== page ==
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Blood Clots

BUSINESS
September 5, 2008 | From Times Wire Services
Federal regulators say a drug from Pfizer Inc. and Ligand Pharmaceuticals Inc. effectively treats osteoporosis, but they are concerned about deaths, blood clots and other problems seen in company studies. The Food and Drug Administration noted that women treated with Pfizer's Fablyn were more likely to die of cancer or stroke than those taking a placebo. The FDA posted its review of the drug online in advance of a meeting Monday with outside advisors.
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CALIFORNIA | LOCAL
December 13, 2007 | Tiffany Hsu, Times Staff Writer
A Catalina Island woman was acquitted Wednesday of murdering her newborn daughter and stuffing the body into a trash container, in the second rebuff this month to Los Angeles County prosecutors seeking criminal convictions for baby dumping. Leticia Castro sobbed loudly and thanked the jury for its decision in the 2004 case, said Jay Glaser, her attorney.
HEALTH
July 30, 2007 | Chelsea Martinez, Times Staff Writer
BLOOD clots can be painful, difficult to diagnose, even life-threatening. But hospital patients -- who are at an especially high risk of developing the condition -- often don't receive treatment to prevent them, researchers have found. A hospital stay, even one as short as a few days, can greatly increase the chance of developing a clot in the legs or lungs. In fact, blood clots in the lungs, known as pulmonary embolisms, are blamed for as much as 10% of deaths in hospitalized patients.
HEALTH
July 23, 2007 | From Times wire reports
Two drugs are not always better than one when it comes to using blood thinners to treat clogged arteries in the legs, U.S. researchers have reported. They found that adding a blood thinner such as warfarin to daily clot-preventing drugs such as aspirin is no better -- and sometimes more dangerous -- for preventing heart attacks, strokes and other circulatory problems in people with peripheral artery disease. About 1 in 16 people over 40 -- 8.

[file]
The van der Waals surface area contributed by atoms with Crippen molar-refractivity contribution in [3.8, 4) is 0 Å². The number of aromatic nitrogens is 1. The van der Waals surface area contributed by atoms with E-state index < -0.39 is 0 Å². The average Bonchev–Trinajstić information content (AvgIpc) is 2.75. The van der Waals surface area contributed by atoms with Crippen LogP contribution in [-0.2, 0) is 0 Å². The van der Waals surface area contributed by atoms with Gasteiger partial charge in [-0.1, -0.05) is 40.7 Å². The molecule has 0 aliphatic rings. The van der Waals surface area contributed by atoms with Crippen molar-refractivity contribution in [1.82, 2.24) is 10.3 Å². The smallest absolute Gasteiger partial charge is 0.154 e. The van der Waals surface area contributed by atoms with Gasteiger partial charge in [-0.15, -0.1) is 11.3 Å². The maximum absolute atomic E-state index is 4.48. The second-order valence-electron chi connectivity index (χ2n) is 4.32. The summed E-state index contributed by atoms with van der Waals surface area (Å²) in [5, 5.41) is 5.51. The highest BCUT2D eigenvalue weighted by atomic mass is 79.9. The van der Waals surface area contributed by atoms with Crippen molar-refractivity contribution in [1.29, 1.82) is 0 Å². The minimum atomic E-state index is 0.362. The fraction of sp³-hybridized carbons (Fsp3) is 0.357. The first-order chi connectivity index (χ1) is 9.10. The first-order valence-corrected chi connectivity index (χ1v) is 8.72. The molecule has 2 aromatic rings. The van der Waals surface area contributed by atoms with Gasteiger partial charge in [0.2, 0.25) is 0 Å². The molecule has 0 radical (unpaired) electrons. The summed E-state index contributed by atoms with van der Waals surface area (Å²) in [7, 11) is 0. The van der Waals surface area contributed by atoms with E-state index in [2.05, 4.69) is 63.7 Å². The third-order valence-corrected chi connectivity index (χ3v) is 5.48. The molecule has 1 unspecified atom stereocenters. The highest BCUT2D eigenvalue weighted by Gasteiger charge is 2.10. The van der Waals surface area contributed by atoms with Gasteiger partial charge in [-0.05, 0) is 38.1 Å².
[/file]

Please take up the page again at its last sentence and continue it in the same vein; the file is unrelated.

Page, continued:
NATIONAL
March 6, 2007 | James Gerstenzang and Thomas H. Maugh II, Times Staff Writers
Vice President Dick Cheney is being treated for a blood clot in his left leg, his office announced Monday -- a condition that, if left untreated, can be deadly if the clot breaks loose and reaches the heart, brain or lungs. The vice president, who has had four heart attacks and experienced other cardiovascular problems over the last three decades, is being treated with blood-thinning medication, said his deputy press secretary, Megan McGinn.
NEWS
January 21, 2007 | Linda A. Johnson, Associated Press Writer
Personalized medicine, the tailored treatments that a few patients get based on their own DNA, is finally headed for the masses: the many heart patients at risk of deadly blood clots. At least 2 million Americans with an abnormal, clot-triggering heart rhythm take the pill warfarin, also sold as Coumadin. Getting too little can lead to a stroke, and too much can cause life-threatening bleeding.
SCIENCE
December 6, 2006 | Denise Gellene, Times Staff Writer
Patients who have received a drug-coated stent to prop open an artery face double the risk of heart attack or death after they stop taking an anti-clotting drug, researchers said Tuesday. The findings mean patients may need to stay on medication beyond the three to six months currently recommended and possibly for the rest of their lives, scientists said.
NATIONAL
November 30, 2006 | Robert Little, The Baltimore Sun
Two senators called on the Pentagon on Wednesday to investigate the military's use of a largely experimental blood-coagulating drug that doctors inject into wounded troops to control bleeding, but which has been linked to unexpected and potentially deadly blood clots. Sen. Barbara A. Mikulski (D-Md.) sent a letter to Dr. William Winkenwerder Jr., assistant secretary of Defense for health affairs, asking him to launch an investigation into use of the drug, called Recombinant Activated Factor VII.
SPORTS
November 10, 2006 | From the Associated Press
Carolina defensive tackle Jordan Carstens remained hospitalized Thursday in Charlotte, N.C., as doctors treated a blood clot on his left lung. Carstens was sent to the hospital Wednesday after complaining of chest pain just before practice began. "Kudos to our medical people," Panthers Coach John Fox said. "He had some chest pain and that's all we thought it was. Luckily [trainer] Ryan [Vermillion] and our doctors were very cautious and sent him to the hospital.
HEALTH
August 28, 2006 | From Times wire reports
Injections of the blood thinner heparin treat blood clots just as effectively as a top-selling version that is far more expensive, researchers said Tuesday. To treat deep vein thrombosis, which appears most often as blood clots in the legs, injections of low-molecular weight heparin such as Sanofi-Aventis' blockbuster Lovenox and Pfizer's Fragmin have been increasingly seen as more convenient and effective than regular heparin.
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